This is my Sunday homily for 11 April 2010, 2nd Sunday of Easter for FDU Fairleigh Dickinson University, Teaneck, Newman Catholic Association (Teaneck, NJ). Mass is Sunday 7:30 p.m. during Fall and Spring Semester. To view the readings, go to http://www.usccb.org/nab and click “April 11” in the calendar.
[__01.] Do we need a reason to wake up at a particular time?
I’d say Yes. I need a reason. Perhaps, we all do – a reason to wake up at say, 5:45 a.m. or 6:45 a.m. or whenever it is – to wake up because it will be beneficial to us. Some good will come to us if we wake up on time.
This good might be – health, education, work.
But, without any reason, we might sleep in. Do not disturb.
[__02.] Sometimes, we also do not want to be disturbed by the idea of right and wrong … good and evil … ethical and unethical.
We favor the idea of God’s mercy but we also fear the idea of changing our own lives … in response to what is truly right.
Sometimes, such a change might involve, for example, the loss of a friendship, the loss of status, the loss of money.
[__02(a).] Friendship and peer pressure can, for example, be occasions that lead us away from our Lord or to be locked up.
In the Gospel today, the disciples are locked behind a door, away from Christ who comes to them anyway. But, they are locked up, afraid.
Sometimes, we also lock ourselves up or we lock ourselves up … and tell the Lord, please do not trouble me…
This can happen whether we are student or a professional … young or old …
[__02(a)-1.] For example, we can recall times when our “friends” wanted us to do something with them or for them … something that might involve danger or harm. Maybe, we are at a party … maybe
We are away for the weekend.
Maybe, we figure no one is going to get hurt…
But, in our consciences we know something is wrong. So, we put out the sign -- Do Not Disturb.
[__02(a)-2.] Another example, we may feel angry or bitter toward someone because of something he or she did to us, to hurt us.
In this case, anger and bitterness become a locked door.
One lesson we can learn from the Passion and Death of Jesus is that we will suffer for sins … as Jesus suffers for our sins, sometimes, we will suffer because of the sins of others against us.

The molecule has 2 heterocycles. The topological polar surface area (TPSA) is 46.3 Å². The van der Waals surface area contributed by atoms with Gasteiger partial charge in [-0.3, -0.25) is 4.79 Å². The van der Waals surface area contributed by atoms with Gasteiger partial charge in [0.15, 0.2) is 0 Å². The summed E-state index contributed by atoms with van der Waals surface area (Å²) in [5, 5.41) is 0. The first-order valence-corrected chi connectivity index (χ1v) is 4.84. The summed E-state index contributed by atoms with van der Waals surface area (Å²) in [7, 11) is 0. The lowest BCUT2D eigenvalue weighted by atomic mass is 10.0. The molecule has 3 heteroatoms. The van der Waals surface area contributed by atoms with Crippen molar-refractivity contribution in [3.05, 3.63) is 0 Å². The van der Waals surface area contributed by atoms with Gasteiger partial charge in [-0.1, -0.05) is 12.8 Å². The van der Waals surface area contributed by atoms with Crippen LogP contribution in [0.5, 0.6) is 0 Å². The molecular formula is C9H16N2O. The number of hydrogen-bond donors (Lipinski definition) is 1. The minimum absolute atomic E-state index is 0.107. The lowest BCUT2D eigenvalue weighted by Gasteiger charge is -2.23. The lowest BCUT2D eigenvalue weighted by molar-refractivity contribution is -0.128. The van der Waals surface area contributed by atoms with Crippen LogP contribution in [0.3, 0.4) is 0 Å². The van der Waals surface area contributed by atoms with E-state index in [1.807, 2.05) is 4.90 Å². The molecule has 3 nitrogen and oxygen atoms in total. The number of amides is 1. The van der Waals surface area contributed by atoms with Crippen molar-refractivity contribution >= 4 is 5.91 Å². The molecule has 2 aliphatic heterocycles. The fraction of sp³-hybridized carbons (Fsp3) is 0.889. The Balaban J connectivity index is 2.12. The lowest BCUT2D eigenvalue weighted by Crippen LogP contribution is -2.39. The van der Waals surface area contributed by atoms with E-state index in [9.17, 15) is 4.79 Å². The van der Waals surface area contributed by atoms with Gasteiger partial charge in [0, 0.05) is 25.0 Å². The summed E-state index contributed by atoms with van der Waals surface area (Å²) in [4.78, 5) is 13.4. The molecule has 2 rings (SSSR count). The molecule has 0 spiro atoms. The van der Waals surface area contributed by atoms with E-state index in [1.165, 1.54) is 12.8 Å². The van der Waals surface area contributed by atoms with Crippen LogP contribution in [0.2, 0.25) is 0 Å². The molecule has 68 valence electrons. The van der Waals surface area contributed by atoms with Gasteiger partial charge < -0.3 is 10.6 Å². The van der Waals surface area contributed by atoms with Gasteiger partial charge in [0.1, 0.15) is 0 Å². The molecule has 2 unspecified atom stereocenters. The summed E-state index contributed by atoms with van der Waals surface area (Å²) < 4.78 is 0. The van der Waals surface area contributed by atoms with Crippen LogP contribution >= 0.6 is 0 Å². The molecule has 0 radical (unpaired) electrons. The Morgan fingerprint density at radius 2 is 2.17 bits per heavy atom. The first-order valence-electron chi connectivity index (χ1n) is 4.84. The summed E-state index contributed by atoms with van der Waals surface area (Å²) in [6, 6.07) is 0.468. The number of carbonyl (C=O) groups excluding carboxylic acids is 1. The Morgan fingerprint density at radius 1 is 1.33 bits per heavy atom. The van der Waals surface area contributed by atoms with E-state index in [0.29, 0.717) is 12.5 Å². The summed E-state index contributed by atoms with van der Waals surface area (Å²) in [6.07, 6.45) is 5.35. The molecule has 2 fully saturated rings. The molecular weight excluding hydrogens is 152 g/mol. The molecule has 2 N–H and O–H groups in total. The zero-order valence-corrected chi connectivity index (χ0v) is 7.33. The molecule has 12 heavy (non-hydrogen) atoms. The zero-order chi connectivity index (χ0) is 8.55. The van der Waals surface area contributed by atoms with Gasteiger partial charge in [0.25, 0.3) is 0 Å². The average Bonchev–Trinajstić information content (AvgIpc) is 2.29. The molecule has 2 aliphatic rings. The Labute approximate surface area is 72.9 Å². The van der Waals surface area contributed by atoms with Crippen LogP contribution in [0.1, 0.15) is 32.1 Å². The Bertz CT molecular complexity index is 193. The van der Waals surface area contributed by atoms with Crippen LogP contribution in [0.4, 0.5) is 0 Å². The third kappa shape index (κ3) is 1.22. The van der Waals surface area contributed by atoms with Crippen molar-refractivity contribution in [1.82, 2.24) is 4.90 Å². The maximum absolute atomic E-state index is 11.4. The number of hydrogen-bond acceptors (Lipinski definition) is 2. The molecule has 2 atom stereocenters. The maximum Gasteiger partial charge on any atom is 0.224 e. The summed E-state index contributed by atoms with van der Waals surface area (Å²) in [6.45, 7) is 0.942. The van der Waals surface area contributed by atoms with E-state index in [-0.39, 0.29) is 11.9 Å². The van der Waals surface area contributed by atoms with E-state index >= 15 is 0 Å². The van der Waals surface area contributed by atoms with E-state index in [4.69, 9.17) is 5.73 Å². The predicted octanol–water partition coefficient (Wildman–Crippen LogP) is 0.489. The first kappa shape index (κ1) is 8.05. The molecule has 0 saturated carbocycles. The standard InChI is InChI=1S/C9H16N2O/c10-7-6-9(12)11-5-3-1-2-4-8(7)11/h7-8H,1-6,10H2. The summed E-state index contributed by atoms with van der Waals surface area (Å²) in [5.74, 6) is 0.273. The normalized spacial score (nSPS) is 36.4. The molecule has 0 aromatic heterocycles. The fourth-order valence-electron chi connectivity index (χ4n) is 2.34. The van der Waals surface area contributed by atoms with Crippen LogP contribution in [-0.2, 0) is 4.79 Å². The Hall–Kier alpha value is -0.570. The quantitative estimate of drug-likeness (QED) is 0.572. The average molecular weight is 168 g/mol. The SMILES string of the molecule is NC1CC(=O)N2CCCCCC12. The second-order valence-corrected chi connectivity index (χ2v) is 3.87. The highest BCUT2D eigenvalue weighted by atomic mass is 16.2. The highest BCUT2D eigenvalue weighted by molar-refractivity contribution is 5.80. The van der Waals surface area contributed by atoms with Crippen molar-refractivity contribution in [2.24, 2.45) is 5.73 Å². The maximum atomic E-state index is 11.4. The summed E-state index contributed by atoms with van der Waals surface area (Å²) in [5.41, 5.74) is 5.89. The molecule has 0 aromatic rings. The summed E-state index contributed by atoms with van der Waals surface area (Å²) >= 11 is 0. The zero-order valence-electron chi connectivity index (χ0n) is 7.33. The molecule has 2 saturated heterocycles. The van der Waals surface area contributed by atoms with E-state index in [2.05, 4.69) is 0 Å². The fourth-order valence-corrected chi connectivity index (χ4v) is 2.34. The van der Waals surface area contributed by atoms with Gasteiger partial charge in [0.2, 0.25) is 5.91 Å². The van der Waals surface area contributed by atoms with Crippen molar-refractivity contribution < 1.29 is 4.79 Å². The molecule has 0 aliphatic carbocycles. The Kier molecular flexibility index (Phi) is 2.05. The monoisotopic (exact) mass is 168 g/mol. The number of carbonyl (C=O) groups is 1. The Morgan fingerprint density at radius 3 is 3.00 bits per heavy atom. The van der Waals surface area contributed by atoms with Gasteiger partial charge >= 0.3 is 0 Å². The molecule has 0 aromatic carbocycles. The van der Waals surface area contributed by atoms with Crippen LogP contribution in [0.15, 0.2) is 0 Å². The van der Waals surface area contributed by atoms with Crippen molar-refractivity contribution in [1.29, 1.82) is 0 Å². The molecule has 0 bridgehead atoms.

An important lesson of the resurrection is that we can be freed from sin and we can conquer sin.
[__03.] It is part of our sacred life as Catholics and as believers to receive God’s mercy and forgiveness, and to let the Lord into the doorway of our lives.
We may feel vulnerable or scared about letting Jesus in.
For example, if we were to reject the invitations of certain “friends” who seem only interested in helping us to enjoy life and have a good time, then we might risk the loss of those “friends”.
We would feel vulnerable, scared.
In such a case, we would be similar to the apostles who feel vulnerability and fear behind the locked door.
At the start of this Gospel, they seem to have have forgotten the words that Jesus
said to them:
“The Son of Man must suffer greatly and be rejected by the elders, the chief priests, and the scribes, and be killed, and rise after three days.” (Mark 8:31)
They seem to have forgotten the last part…about rising from death.
[__04.] This Sunday, the 2nd Sunday of Easter – also known as Divine Mercy Sunday – Jesus gives his apostles the Holy Spirit and power to forgive sins.
This is the sacred moment of confession, the sacrament of confession and the receiving of absolution from a priest.
Forgiveness is sometimes as difficult as waking up when we are very tired or anxious about what will come when the night is over and daylight comes.
[__05.] When we come to the Lord and repent of our sins, we are unlocking the doors. This is true when we admit our sins to priest and when we offer an apology to someone we have hurt and when we receive/accept the apology of someone who has hurt us.
When we admit our own sinfulness and brokenness, we are doing what is also difficult early in the morning, we are waking up and permitting ourselves – through the peace of Christ and the the Holy Spirit -- to be disturbed. [__end__.]